Dubrovnik is one of the oldest and most beautiful Mediterranean towns. Because of its beauty, state of preservation and centuries-old tradition it was placed on the UNESCO Register of World Cultural Heritage in 1979.
Now, after the war imposed in 1991 on the Republic of Croatia by the Yugoslav Army, Dubrovnik is heavily damaged and seriously endangered in its very foundations. Never in its history has Dubrovnik been devastated by man; the only destruction it suffered before 1991 was caused by earthquakes.
From its very beginnings Dubrovnik was a town: it was controlled by human intelligence and creativeness. According to the latest archival findings, Dubrovnik was founded long before the 7th century AD. Its inhabitants painstakingly reclaimed land from the sea and showed great wisdom and a natural sense for dialogue in organizing their living space.
Dubrovnik was a commercial and naval power whose ships sailed to all parts of the globe. With its diplomacy and strong walls it succeeded in preserving its autonomy and freedom as the Republic of Dubrovnik during many centuries, when the rest of Croatia formed part of other states.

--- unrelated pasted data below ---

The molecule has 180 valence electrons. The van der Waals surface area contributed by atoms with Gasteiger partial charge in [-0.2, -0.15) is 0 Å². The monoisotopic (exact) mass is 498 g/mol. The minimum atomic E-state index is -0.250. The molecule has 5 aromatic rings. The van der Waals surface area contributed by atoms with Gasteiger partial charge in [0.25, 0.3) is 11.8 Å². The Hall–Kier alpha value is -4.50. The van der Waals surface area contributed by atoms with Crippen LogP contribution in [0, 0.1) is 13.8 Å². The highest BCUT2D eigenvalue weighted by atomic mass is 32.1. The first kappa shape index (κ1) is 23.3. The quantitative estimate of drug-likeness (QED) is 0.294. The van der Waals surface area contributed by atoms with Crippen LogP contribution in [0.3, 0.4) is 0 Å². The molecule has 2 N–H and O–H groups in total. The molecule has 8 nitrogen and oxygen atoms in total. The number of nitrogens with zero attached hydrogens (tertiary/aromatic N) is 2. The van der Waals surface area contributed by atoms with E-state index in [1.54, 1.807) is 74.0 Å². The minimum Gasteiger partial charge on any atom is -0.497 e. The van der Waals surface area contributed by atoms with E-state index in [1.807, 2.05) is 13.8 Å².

Dubrovnik's medieval urban structure developed in keeping with regulations spelled out in a Statute passed in 1272; the city prides itself on numerous architectural monuments dating from various periods, the predominating being Gothic and Renaissance architecture from its golden age, the 15th and 16th centuries. There are also many Baroque buildings as well as remnants from earlier periods. Dubrovnik is a treasure trove of painting, sculpture and applied art, as well as of written documents, kept in the Dubrovnik State Archive, one of the best known in the world.
Dubrovnik is one of the best-known tourist destinations in the world; one of its attractions is the Dubrovnik Summer Festival.
In the aggression on the Municipality of Dubrovnik many people have been killed, the areas of Konavle, Zupa dubrovacka, Rijeka dubrovacka and Dubrovacko primorje have been totally destroyed; over 19,600 persons have been made homeless, the economy of the area has been ruined and 53 per cent of the total area of the Municipality is still occupied by the enemy.